What kind of community do we want?


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    What kind of community do residents of the Rogue Valley want?

    Do we want to be a community that lives up to the ideal that all people are created equal, and where all people feel safe?

    Several recent developments have brought this question into sharp focus.

    As the Mail Tribune and Daily Tidings reported, two of the area’s leading anti-Semitic activists came to, but were not permitted to enter, an Ashland synagogue where a packed audience had turned out to hear a presentation about rising anti-Semitism in the U.S. and around the world.

    The congregation has had to step up security following the murders of 11 Jews at a Pittsburgh synagogue in October, as well as the deadly Nazi rally in Charlottesville, Virginia, targeting Jews and people of color in 2017.

    One anti-Semite who was attempting to enter the Ashland synagogue wrote earlier this year in a public post on Facebook that Jews are a “foreign virus” who have infected America and seized “the mechanisms of growth, communication, regulation and energy.”

    The rise of anti-Semitism in Germany in the 1930s was “understandable,” he wrote, because it was Jews who caused the Great Depression. Yet, Jews in Germany “were rarely wholesale persecuted and harassed merely for being Jewish. Many Jews lived out the war in relative comfort and freedom within Germany,” this Holocaust denier wrote.

    The other man posted on Facebook the day after the Mail Tribune/Tidings story that Jews “dominate” the “American political landscape,” and, as a result, “Is there any wonder why America, as exemplified by its youth, is slipping into a cesspool of obesity, addiction, idiocy, moral impoverishment and general malaise?”

    Some in the Rogue Valley and elsewhere have tried to justify their attacks on Jews by criticizing the Israeli government’s treatment of Palestinians, but that is clearly a smokescreen. There are millions of people, both in Israel and in the U.S., who question the treatment of Palestinians without denying that the Holocaust ever happened or that Jews are entitled to safety and respect like anyone else.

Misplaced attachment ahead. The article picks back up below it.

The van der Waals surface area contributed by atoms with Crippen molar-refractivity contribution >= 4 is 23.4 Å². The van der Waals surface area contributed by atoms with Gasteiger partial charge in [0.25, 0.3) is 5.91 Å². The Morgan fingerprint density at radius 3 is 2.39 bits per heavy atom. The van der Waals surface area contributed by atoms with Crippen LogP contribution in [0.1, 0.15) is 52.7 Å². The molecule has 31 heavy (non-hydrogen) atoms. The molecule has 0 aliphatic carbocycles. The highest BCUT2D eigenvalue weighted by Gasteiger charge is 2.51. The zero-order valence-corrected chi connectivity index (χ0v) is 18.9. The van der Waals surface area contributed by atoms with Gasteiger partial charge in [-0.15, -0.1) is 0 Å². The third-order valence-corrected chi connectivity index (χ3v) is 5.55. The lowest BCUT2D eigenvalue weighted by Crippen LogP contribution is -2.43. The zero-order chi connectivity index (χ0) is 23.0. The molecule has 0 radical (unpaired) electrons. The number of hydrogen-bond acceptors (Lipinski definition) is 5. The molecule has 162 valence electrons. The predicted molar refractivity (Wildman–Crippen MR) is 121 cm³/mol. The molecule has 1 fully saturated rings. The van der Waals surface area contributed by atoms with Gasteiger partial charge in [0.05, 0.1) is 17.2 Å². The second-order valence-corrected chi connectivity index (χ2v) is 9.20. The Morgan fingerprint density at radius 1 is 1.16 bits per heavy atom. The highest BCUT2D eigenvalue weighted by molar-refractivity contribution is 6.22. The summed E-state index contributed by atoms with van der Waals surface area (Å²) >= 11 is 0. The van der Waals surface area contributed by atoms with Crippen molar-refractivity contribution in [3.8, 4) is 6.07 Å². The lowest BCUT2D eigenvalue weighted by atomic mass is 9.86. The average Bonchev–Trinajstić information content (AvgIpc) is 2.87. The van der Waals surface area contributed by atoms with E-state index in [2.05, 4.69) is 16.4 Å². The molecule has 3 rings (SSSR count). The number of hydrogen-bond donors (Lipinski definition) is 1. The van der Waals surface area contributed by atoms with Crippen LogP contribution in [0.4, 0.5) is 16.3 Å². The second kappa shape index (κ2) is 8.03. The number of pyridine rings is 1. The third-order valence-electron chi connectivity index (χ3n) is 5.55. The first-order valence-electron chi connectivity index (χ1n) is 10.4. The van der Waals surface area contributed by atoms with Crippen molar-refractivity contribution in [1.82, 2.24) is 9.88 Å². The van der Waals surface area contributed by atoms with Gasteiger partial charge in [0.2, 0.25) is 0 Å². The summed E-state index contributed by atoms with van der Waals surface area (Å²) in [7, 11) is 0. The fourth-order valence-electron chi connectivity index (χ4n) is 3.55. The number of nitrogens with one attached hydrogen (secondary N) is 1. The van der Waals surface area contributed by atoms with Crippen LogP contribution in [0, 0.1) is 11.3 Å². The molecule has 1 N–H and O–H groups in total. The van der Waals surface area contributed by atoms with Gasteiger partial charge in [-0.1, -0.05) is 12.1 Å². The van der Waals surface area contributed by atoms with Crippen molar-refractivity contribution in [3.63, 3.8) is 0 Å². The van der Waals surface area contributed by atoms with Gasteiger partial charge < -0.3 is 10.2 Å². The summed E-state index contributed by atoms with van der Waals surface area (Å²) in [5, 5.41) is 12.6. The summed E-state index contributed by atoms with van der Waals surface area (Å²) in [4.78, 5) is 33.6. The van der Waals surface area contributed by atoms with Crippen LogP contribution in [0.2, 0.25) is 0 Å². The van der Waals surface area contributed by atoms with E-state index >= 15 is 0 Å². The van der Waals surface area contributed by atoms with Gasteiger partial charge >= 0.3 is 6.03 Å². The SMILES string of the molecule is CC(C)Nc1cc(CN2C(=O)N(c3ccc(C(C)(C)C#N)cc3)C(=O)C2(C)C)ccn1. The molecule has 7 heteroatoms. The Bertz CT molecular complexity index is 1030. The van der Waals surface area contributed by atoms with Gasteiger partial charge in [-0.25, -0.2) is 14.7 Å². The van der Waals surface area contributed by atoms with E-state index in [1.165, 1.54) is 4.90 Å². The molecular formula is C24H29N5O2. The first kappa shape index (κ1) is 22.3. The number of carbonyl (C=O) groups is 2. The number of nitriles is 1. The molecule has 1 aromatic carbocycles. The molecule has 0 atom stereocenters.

Local attacks on Jews are not taking place in a vacuum, as there is a growing climate of anti-Semitism at the national level as well. In the November elections, candidates in at least 11 states used anti-Semitic ads against their opponents. One of them, the Republican candidate for Congress in Illinois’ 3rd District, was formerly head of the American Nazi Party.

    The problem with hate speech like this is not only that it makes members of our community feel unsafe but that, as the deaths in Pittsburgh and Charlottesville remind us, a climate of hate speech leads to hate action.

    Of course, Jews are not the only targets of scapegoating, discrimination, and violence.

    In the Rogue Valley, the Racial Equity Coalition, Rogue Action Center, and other community partners have met with local law enforcement to seek stronger anti-bias training and accountability to prevent racial profiling.

    We also joined with other organizations in successfully opposing Measure 105 in November that would have led to more profiling and detention of local residents who “looked” like they “might” be recent immigrants.

    Many local businesses have agreed to display signs making it clear that all people are welcome there.

    After a strong community response against renewed Ku Klux Klan organizing last May, the Medford City Council spoke out. Several other cities have passed resolutions against the targeting of immigrants, people of color, Muslims or others.

    The Racial Equity Coalition also partners with other community groups to offer educational programs and tools for learning about and overcoming racial bias.

    The Rogue Action Center has trained de-escalation teams to help promote safety at a wide range of events involving women, LGBTQ people, people of color, and others. The Center also supports local organizing to ensure that all residents in our small-town and rural region have affordable housing, health care, education, transportation, a healthy climate, and other basic needs.

    We believe that most residents of the Rogue Valley want a community where all people are valued, respected, and safe. If you agree, we invite you to get involved in any of the local organizations that are working to help make that happen.

    Alma Rosa Alvarez is a founding member of the Racial Equity Coalition of Southern Oregon (RacialEquitySo.org). Michelle Glass is director of the Rogue Action Center (RogueActionCenter.org).

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